### Abstract

This study proposes a time-varying effect model for examining group differences in trajectories of zero-inflated count outcomes. The motivating example demonstrates that this zero-inflated Poisson model allows investigators to study group differences in different aspects of substance use (e.g., the probability of abstinence and the quantity of alcohol use) simultaneously. The simulation study shows that the accuracy of estimation of trajectory functions improves as the sample size increases; the accuracy under equal group sizes is only higher when the sample size is small (100). In terms of the performance of the hypothesis testing, the type I error rates are close to their corresponding significance levels under all settings. Furthermore, the power increases as the alternative hypothesis deviates more from the null hypothesis, and the rate of this increasing trend is higher when the sample size is larger. Moreover, the hypothesis test for the group difference in the zero component tends to be less powerful than the test for the group difference in the Poisson component.

Original language | English (US) |
---|---|

Pages (from-to) | 827-837 |

Number of pages | 11 |

Journal | Statistics in Medicine |

Volume | 36 |

Issue number | 5 |

DOIs | |

State | Published - Feb 28 2017 |

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### All Science Journal Classification (ASJC) codes

- Epidemiology
- Statistics and Probability

### Cite this

*Statistics in Medicine*,

*36*(5), 827-837. https://doi.org/10.1002/sim.7177

}

*Statistics in Medicine*, vol. 36, no. 5, pp. 827-837. https://doi.org/10.1002/sim.7177

**A time-varying effect model for examining group differences in trajectories of zero-inflated count outcomes with applications in substance abuse research.** / Yang, Songshan; Cranford, James A.; Jester, Jennifer M.; Li, Runze; Zucker, Robert A.; Buu, Anne.

Research output: Contribution to journal › Article

TY - JOUR

T1 - A time-varying effect model for examining group differences in trajectories of zero-inflated count outcomes with applications in substance abuse research

AU - Yang, Songshan

AU - Cranford, James A.

AU - Jester, Jennifer M.

AU - Li, Runze

AU - Zucker, Robert A.

AU - Buu, Anne

PY - 2017/2/28

Y1 - 2017/2/28

N2 - This study proposes a time-varying effect model for examining group differences in trajectories of zero-inflated count outcomes. The motivating example demonstrates that this zero-inflated Poisson model allows investigators to study group differences in different aspects of substance use (e.g., the probability of abstinence and the quantity of alcohol use) simultaneously. The simulation study shows that the accuracy of estimation of trajectory functions improves as the sample size increases; the accuracy under equal group sizes is only higher when the sample size is small (100). In terms of the performance of the hypothesis testing, the type I error rates are close to their corresponding significance levels under all settings. Furthermore, the power increases as the alternative hypothesis deviates more from the null hypothesis, and the rate of this increasing trend is higher when the sample size is larger. Moreover, the hypothesis test for the group difference in the zero component tends to be less powerful than the test for the group difference in the Poisson component.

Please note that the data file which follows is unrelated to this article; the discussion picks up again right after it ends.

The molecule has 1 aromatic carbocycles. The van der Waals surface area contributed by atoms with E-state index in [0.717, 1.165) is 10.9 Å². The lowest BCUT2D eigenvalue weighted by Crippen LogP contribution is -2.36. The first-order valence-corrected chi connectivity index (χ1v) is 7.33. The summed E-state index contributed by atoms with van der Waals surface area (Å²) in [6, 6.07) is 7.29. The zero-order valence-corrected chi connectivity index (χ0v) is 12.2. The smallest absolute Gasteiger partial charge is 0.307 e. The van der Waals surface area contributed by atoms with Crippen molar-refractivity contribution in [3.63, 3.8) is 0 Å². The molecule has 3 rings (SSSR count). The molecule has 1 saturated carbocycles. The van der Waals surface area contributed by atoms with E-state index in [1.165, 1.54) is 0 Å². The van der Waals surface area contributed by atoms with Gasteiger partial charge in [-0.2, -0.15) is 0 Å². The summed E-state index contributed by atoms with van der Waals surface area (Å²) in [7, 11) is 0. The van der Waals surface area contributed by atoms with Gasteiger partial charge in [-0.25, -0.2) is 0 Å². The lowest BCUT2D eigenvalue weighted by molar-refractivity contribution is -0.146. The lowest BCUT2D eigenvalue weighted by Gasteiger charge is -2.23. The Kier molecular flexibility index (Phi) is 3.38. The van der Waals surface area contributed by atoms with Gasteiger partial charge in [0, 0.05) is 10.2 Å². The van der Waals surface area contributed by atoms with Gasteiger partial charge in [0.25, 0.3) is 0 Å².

AB - This study proposes a time-varying effect model for examining group differences in trajectories of zero-inflated count outcomes. The motivating example demonstrates that this zero-inflated Poisson model allows investigators to study group differences in different aspects of substance use (e.g., the probability of abstinence and the quantity of alcohol use) simultaneously. The simulation study shows that the accuracy of estimation of trajectory functions improves as the sample size increases; the accuracy under equal group sizes is only higher when the sample size is small (100). In terms of the performance of the hypothesis testing, the type I error rates are close to their corresponding significance levels under all settings. Furthermore, the power increases as the alternative hypothesis deviates more from the null hypothesis, and the rate of this increasing trend is higher when the sample size is larger. Moreover, the hypothesis test for the group difference in the zero component tends to be less powerful than the test for the group difference in the Poisson component.

UR - http://www.scopus.com/inward/record.url?scp=85005965380&partnerID=8YFLogxK

UR - http://www.scopus.com/inward/citedby.url?scp=85005965380&partnerID=8YFLogxK

U2 - 10.1002/sim.7177

DO - 10.1002/sim.7177

M3 - Article

C2 - 27873343

AN - SCOPUS:85005965380

VL - 36

SP - 827

EP - 837

JO - Statistics in Medicine

JF - Statistics in Medicine

SN - 0277-6715

IS - 5

ER -